How To Work with DigitalOcean Block Storage Using Doctl

How To Work with DigitalOcean Block Storage Using Doctl


Block Storage allows you to manage additional storage for your DigitalOcean Droplets in a way similar to using hard drives. Adding block storage to our Droplets can be done with a few clicks from DigitalOcean’s streamlined GUI or graphical user interface. However, this is not a practical way of operating in larger and more complex environments, so DigitalOcean offers an API to work at scale. We can interact directly with the API through doctl, DigitalOcean’s official command-line tool.

In this tutorial, we’ll learn how to use doctl to create, list, attach, detach, and delete block storage volumes from our Droplets.


Before starting this tutorial, you should familiarize yourself with doctl and DigitalOcean’s block storage. The following articles will be helpful:

You should make sure you have the latest version of doctl (at the time of this writing it’s 1.7.1) installed and authenticated before continuing. Check your doctl version by running doctl version. You will also need to have an SSH key added to your DigitalOcean account.

Last but not least, to follow this tutorial you will need a Droplet created on one of the regions that allow the use of block storage (at the time of this writing, the following regions offer block storage: BLR1, FRA1, LON1, NYC1, NYC3, SFO2, SGP1, and TOR1).

Note: While the regions mentioned above support block storage, this feature is not currently available for all Droplets in the noted regions. To ensure that the Droplet you are working on supports block storage, you will have to attach a volume to it at the time of creation.

Creating Volumes

In order to create a volume with doctl, you need to provide the following parameters to the command:

  • volume name: in our example it will be firstvolume
  • region: for our tutorial we’ll create the volume in NYC3
  • size (defaults to 4TB): in this example we’ll set it to 100 GiB

You can also provide a description with the desc flag but that’s entirely optional. The full command will look like this:

  1. doctl compute volume create firstvolume --region nyc3 --size 100GiB

You should see an output similar to this:

ID Name Size Region Droplet IDs ______your_volume_ID1_______ firstvolume 100 GiB nyc3

At this point, you know the doctl command and what information is required to create a new volume. Next, you will learn how to print a complete list of existing volumes.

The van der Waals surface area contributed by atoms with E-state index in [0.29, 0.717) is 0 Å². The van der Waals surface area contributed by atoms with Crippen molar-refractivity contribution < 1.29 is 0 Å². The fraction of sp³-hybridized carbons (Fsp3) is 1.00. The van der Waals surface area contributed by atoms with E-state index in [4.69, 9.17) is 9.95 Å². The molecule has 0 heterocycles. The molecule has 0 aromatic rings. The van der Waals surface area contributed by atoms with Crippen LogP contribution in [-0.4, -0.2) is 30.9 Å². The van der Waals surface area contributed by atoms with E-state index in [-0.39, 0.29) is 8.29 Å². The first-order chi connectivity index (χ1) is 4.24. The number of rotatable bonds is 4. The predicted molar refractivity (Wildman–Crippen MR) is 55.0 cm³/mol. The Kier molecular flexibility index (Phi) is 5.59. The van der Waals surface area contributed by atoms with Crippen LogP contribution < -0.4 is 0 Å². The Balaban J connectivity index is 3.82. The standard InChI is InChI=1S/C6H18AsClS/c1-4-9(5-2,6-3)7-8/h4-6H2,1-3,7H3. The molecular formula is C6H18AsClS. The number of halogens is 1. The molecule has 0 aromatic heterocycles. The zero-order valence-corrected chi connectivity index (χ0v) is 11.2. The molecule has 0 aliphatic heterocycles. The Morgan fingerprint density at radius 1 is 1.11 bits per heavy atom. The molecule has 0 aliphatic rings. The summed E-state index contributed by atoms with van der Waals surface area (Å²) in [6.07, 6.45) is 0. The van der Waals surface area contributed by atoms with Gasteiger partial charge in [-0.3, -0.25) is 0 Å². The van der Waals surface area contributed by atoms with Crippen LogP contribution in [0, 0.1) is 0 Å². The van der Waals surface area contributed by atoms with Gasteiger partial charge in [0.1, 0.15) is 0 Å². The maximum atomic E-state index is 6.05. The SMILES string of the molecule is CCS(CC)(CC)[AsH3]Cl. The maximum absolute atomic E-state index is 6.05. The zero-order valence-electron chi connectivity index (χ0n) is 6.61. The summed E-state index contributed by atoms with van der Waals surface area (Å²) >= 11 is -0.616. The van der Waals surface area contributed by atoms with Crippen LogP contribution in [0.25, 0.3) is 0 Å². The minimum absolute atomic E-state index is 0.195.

Listing Volumes

doctl provides us with the ability to show existing volumes in a formatted list. There are a few reasons why you would want to list your volumes. The two most common ones being to display the ID of each volume to be used in later commands, and to display which Droplets have volumes assigned to them.

To list all current block storage volumes, you can run the following command.

  1. doctl compute volume list

This is the output of the list command run in our example.:

ID Name Size Region Droplet IDs ______your_volume_ID1______ firstvolume 100 GiB nyc3 ______your_volume_ID1______ secondvolume 4096 GiB nyc3 ______your_volume_ID1_______ thirdvolume 100 GiB nyc3 [ID]

In this section, you have learned the doctl command to see a list of volumes you have created. In the next section, we’ll go over how to attach a volume to a Droplet.

Attaching Volumes

Sometimes your Droplet may need extra space to handle assets such as application data and configuration files. Adding a volume is a great way to add this space without disrupting service.

To attach volumes you will need two pieces of information:

  • the volume ID
  • the Droplet ID

In the previous section, we’ve seen how to obtain the volume ID by using the doctl compute volume list command.

We can get our Droplet ID by running the following command to display information about our account’s Droplets:

  1. doctl compute droplet list

Once we have both the volume and Droplet IDs, we can proceed with the following command to attach a volume to a Droplet:

  1. doctl compute volume-action attach your_volume_ID your_droplet_ID